4 Apartments under 1400 for rent in Brookline, MA

Last updated August 14 at 10:34pm UTC
Results within 1 miles of Brookline, MA
Centre Street Apartments
1799 Centre Street
Boston, MA
Updated August 9 at 6:16pm UTC
Studio
$1,350
1 Bedroom
$1,450
2 Bedrooms
$1,700
Results within 5 miles of Brookline, MA
15 Hurd Rd
Cushing Square
Belmont, MA
Updated August 14 at 10:34pm UTC
5 Bedrooms
$995
7 Marcella St #parking
Wellington - Harrington
Cambridge, MA
Updated August 14 at 2:19pm UTC
Studio
$150
365 Beacon St
Back Bay
Boston, MA
Updated August 6 at 6:09am UTC
1 Bedroom
$1,050

August 2018 Brookline Rent Report

Welcome to the August 2018 Brookline Rent Report. Brookline rents declined over the past month. In this report, we'll evaluate trends in the Brookline rental market, including comparisons to cities throughout the metro, state, and nation.

View full Brookline Rent Report
Rent Report
Brookline

August 2018 Brookline Rent Report

Welcome to the August 2018 Brookline Rent Report. Brookline rents declined over the past month. In this report, we'll evaluate trends in the Brookline rental market, including comparisons to cities throughout the metro, state, and nation.

Brookline rents decline sharply over the past month

Brookline rents have declined 1.6% over the past month, and are down moderately by 1.8% in comparison to the same time last year. Currently, median rents in Brookline stand at $2,090 for a one-bedroom apartment and $2,590 for a two-bedroom. Brookline's year-over-year rent growth lags the state and national averages, which both stand at 1.2%.

Rents rising across the Boston Metro

While rent prices have decreased in Brookline over the past year, the rest of the metro is seeing the opposite trend. Rents have risen in 8 of the largest 10 cities in the Boston metro for which we have data. Here's a look at how rents compare across some of the largest cities in the metro.

  • Haverhill has seen the fastest rent growth in the metro, with a year-over-year increase of 4.6%. The median two-bedroom there costs $1,520, while one-bedrooms go for $1,220.
  • Over the past year, Lowell has seen the biggest rent drop in the metro, with a decline of 1.3%. Median two-bedrooms there cost $1,530, while one-bedrooms go for $1,230.
  • Newton has the most expensive rents of the largest cities in the Boston metro, with a two-bedroom median of $2,330; rents increased 0.1% over the past month and 2.0% over the past year.

Many large cities nationwide show more affordable rents compared to Brookline

As rents have fallen moderately in Brookline, many large cities nationwide have seen prices increase, in some cases substantially. Compared to most large cities across the country, Brookline is less affordable for renters.

  • Brookline's median two-bedroom rent of $2,590 is above the national average of $1,180. Nationwide, rents have grown by 1.2% over the past year compared to the 1.8% decline in Brookline.
  • While rents in Brookline fell moderately over the past year, many cities nationwide saw increases, including Atlanta (+1.8%), Los Angeles (+1.3%), and San Francisco (+1.1%).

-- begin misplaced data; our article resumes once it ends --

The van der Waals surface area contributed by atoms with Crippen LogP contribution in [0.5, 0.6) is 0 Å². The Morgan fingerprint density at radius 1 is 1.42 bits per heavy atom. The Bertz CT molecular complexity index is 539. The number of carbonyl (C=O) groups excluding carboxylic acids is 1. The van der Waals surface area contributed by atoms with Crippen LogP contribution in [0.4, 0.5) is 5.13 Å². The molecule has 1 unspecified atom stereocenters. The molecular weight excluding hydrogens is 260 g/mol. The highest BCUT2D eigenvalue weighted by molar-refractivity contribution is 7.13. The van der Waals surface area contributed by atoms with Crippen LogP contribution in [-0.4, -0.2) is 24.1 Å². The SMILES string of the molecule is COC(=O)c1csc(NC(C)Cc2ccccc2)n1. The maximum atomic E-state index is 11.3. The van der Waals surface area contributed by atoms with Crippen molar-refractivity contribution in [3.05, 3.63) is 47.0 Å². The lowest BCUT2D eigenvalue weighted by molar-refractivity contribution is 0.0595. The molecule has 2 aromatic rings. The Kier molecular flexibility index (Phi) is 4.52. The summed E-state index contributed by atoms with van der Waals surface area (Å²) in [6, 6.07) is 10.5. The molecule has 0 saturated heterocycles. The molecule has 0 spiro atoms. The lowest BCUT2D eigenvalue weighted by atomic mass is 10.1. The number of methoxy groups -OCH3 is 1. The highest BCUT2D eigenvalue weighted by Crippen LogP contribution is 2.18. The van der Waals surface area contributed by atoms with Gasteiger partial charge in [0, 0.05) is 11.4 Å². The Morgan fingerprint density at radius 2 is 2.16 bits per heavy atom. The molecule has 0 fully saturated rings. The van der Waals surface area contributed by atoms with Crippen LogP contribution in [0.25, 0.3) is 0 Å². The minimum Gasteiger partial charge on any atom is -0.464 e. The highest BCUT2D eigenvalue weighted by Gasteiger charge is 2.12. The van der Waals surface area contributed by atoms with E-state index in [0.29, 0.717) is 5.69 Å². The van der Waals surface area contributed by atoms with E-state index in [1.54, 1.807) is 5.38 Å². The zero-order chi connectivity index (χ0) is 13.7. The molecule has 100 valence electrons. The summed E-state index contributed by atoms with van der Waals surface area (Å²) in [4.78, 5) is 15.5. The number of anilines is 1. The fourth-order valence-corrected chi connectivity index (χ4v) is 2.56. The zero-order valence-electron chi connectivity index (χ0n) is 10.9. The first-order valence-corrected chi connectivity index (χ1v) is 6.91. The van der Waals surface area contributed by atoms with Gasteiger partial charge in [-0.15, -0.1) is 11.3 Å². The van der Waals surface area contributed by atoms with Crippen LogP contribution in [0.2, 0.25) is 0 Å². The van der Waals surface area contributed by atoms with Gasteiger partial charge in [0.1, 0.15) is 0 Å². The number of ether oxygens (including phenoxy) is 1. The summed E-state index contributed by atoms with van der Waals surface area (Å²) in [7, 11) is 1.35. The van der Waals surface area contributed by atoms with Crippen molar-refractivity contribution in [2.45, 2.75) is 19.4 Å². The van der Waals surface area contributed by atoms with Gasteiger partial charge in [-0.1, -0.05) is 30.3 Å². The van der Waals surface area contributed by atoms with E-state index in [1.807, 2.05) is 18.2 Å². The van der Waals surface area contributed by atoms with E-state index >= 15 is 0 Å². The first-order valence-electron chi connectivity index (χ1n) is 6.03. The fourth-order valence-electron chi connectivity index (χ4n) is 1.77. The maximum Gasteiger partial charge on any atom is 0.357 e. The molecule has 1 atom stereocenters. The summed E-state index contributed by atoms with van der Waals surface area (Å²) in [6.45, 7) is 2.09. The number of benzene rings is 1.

• Renters will generally find more expensive prices in Brookline than most large cities. For example, Philadelphia has a median 2BR rent of $1,170, where Brookline is more than twice that price.

For more information check out our national report. You can also access our full data for cities and counties across the U.S. at this link.
City Median 1BR price Median 2BR price M/M price change Y/Y price change
Boston $1,690 $2,100 0.4% 0.5%
Lowell $1,230 $1,530 0.7% -1.3%
Cambridge $1,820 $2,250 0.1% 0.7%
Brockton $1,320 $1,640 0.4% -0.5%
Quincy $1,510 $1,870 0.3% 0.9%
Newton $1,880 $2,330 0.1% 2.0%
Lawrence $1,360 $1,690 -0.1% 1.9%
Somerville $1,690 $2,100 0.3% 0.1%
Framingham $1,510 $1,870 1.5% 1.3%
Haverhill $1,220 $1,520 -0.3% 4.6%
See more

Methodology - Recent Updates:

Data from private listing sites, including our own, tends to skew toward luxury apartments, which introduces sample bias when estimates are calculated directly from these listings. To address these limitations, we’ve recently made major updates to our methodology, which we believe have greatly improved the accuracy and reliability of our estimates.

Read more about our new methodology below, or see a more detailed post here.

Methodology:

Apartment List is committed to making our rent estimates the best and most accurate available. To do this, we start with reliable median rent statistics from the Census Bureau, then extrapolate them forward to the current month using a growth rate calculated from our listing data. In doing so, we use a same-unit analysis similar to Case-Shiller’s approach, comparing only units that are available across both time periods to provide an accurate picture of rent growth in cities across the country.

Our approach corrects for the sample bias inherent in other private sources, producing results that are much closer to statistics published by the Census Bureau and HUD. Our methodology also allows us to construct a picture of rent growth over an extended period of time, with estimates that are updated each month.

Read more about our methodology here.

About Rent Reports:

Apartment List publishes monthly reports on rental trends for hundreds of cities across the U.S. We intend these reports to be a source of reliable information that help renters and policymakers make sound decisions, and we invest significant time and effort in gathering and analyzing rent data. Our work is covered regularly by journalists across the country.

We are continuously working to improve our methodology and data, with the goal of providing renters with the information that they need to make the best decisions.